Submarines Main Index


Submarines are designed to be capable of operating on the surface or under it (submerged). They consist of a watertight pressure hull and on the outside of this there are large air tanks. When these contain air the submarine has enough buoyancy to float but when they are filled with water the submarine will sink.

To read more about buoyancy please click here Link to page on buoyancy and to read about surface ships please click here Link to page on surface ships


The crew live and work inside the pressure hull. It must be strong enough to withstand the pressure of the water at the depth the submarine is designed to operate.

When the air tanks are full of air the submarine will float - usually submarines are designed to float on the surface quite low in the water (only a little freeboard). When the submarine dives (submerges) water is let into the tanks; to surface again air is blown into them. This air must be stored inside the submarine in compressed air tanks. If the submarine submerges with its compressed air tanks empty it will not be able to surface again, so once it has surfaced the very first thing it must do is to start refilling them.

Water is incompressible - this means that, unlike air, when you increase the pressure you do not change the volume. This in turn means that although the pressure increases as you go deeper under the sea the density of the water does not change, and this means that if the submarine's buoyancy is less than its weight at one depth it will also be less than its weight at any other depth, and so, unless other forces are involved, when water is let into the air tanks the submarine will sink right to the bottom of the sea no matter how deep it is. You can demonstrate this for yourself by making a Cartesian Diver - the instructions can be found in the next section.

In order to be able to stay submerged at a constant depth larger submarines are fitted with hydrofoils (or hydroplanes) like the wings of an aircraft. The angle of these can be adjusted so as to provide an upward or downward force to control the depth, and also the angle, of the submarine in the water, but only if the submarine is moving forward through the water fast enough for the hydroplanes to produce a big enough force. These hydroplanes are sometimes folded away or retracted when the submarine is on the surface, particularly when it is in harbour or dock, so you cannot always see them very clearly on photographs.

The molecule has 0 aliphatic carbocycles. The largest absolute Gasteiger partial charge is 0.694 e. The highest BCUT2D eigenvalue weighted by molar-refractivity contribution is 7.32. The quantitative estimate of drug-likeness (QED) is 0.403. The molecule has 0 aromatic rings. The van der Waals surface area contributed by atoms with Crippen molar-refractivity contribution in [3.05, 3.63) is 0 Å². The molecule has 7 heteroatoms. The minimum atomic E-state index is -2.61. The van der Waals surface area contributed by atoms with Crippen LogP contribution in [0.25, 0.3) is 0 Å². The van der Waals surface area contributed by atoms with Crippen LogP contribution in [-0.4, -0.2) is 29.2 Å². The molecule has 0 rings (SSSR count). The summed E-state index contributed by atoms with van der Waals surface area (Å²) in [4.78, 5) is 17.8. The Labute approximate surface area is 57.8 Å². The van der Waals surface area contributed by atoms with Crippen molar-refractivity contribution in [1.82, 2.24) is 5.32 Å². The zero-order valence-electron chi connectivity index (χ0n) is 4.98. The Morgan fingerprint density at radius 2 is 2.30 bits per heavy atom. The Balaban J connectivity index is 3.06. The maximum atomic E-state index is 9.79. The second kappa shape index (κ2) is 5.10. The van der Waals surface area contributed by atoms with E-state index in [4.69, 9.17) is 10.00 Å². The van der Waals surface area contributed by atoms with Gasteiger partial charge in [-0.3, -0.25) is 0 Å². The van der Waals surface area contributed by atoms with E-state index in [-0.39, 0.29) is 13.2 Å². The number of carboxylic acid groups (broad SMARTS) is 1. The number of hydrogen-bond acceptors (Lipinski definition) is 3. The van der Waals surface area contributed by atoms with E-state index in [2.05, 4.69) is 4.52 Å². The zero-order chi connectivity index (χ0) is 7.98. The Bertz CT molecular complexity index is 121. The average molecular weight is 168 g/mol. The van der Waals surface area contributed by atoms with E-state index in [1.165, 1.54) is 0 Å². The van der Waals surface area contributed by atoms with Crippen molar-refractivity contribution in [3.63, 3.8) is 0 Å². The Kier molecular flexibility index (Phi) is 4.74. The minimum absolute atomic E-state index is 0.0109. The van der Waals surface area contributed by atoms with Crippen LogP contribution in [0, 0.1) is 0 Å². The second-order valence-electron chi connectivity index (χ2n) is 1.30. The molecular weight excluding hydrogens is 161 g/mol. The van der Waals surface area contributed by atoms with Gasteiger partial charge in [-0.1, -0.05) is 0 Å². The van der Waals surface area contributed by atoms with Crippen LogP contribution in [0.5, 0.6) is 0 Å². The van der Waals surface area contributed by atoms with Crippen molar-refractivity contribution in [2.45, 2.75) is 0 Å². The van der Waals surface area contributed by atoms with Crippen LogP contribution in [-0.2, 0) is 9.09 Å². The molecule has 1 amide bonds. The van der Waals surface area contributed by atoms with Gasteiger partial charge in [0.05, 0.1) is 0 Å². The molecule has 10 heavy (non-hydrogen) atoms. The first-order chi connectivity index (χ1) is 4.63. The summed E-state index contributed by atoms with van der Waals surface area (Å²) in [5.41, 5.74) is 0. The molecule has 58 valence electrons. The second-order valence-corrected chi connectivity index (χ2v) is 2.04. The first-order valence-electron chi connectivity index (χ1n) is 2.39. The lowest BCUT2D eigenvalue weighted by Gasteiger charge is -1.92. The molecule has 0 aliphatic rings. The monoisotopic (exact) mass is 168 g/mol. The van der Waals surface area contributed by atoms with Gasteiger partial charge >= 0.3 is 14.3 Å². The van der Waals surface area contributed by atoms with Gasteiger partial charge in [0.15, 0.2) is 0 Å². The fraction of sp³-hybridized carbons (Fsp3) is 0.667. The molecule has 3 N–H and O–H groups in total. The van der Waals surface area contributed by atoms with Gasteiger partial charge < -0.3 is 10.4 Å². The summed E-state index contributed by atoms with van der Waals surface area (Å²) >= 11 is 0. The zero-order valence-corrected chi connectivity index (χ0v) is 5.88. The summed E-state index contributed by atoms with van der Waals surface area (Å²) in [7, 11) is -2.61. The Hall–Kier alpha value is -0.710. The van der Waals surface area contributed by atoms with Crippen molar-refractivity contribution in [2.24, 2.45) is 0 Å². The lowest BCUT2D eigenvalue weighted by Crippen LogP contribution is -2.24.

A submarine can be detected by the noise it makes as it is propelled through the water. Designers of military submarines are always trying to reduce this noise, and this means making a submarine controllable at lower and lower speeds and developing ever quieter methods of propulsion. The film The Hunt for Red October was about a Russian submarine that was equipped with a totally silent propulsion system.

Smaller submarines, particularly those used for research and rescue purposes and for recreation and sport, are usually fitted with electric motors driving propellors which can be swivelled to provide a force in any direction and so provide both propulsion and control.

You can see some pictures of submarines by visiting the Submarine Photo Gallery web site Link to submarine photos

Making a Cartesian Diver

You can buy a Cartesian Diver in a toy shop but it is much more fun, and you will learn more science particularly about submarines, if you make your own. You will need a big glass or thick clear plastic container with a big cork or bung and a smaller container (the diver) to fit inside it. If you are at school a length of clear rigid plastic tube (with a bung at each end) and a small test tube is ideal.

Fill the big container nearly to the top with water, then put in the diver so that a bubble of air is trapped inside it so it floats. Adjust the size of this air bubble until the diver just breaks the surface. Now fill the outer container with water right up to the brim and put in the bung - there must be no air trapped under the bung. Now you are ready to go.

Picture of Cartesian Diver

If you push down on the bung you increase the pressure of the water but you do not change its volume, only the volume of the air bubble in the diver gets smaller. This reduces its buoyance and it will sink to the bottom. Releasing the pressure will allow it to rise to the top again.

Now carry out your own experiments with the diver. See if you can get the diver to stay in the middle for longer than ten seconds without you touching the bung.

Fishes can stay at a constant depth in water because all the time they are making minute movements with their fins and tail and adjustments to their buoyancy - if a fish dies it will either sink to the bottom or float to the surface. Similarly human beings can stand upright on two legs because all the time they are making very tiny movements with the muscles of their legs and back - they do not need to think about this of course, but if they stop making them, for example by falling asleep, they will fall over.

© Barry Gray April 2016

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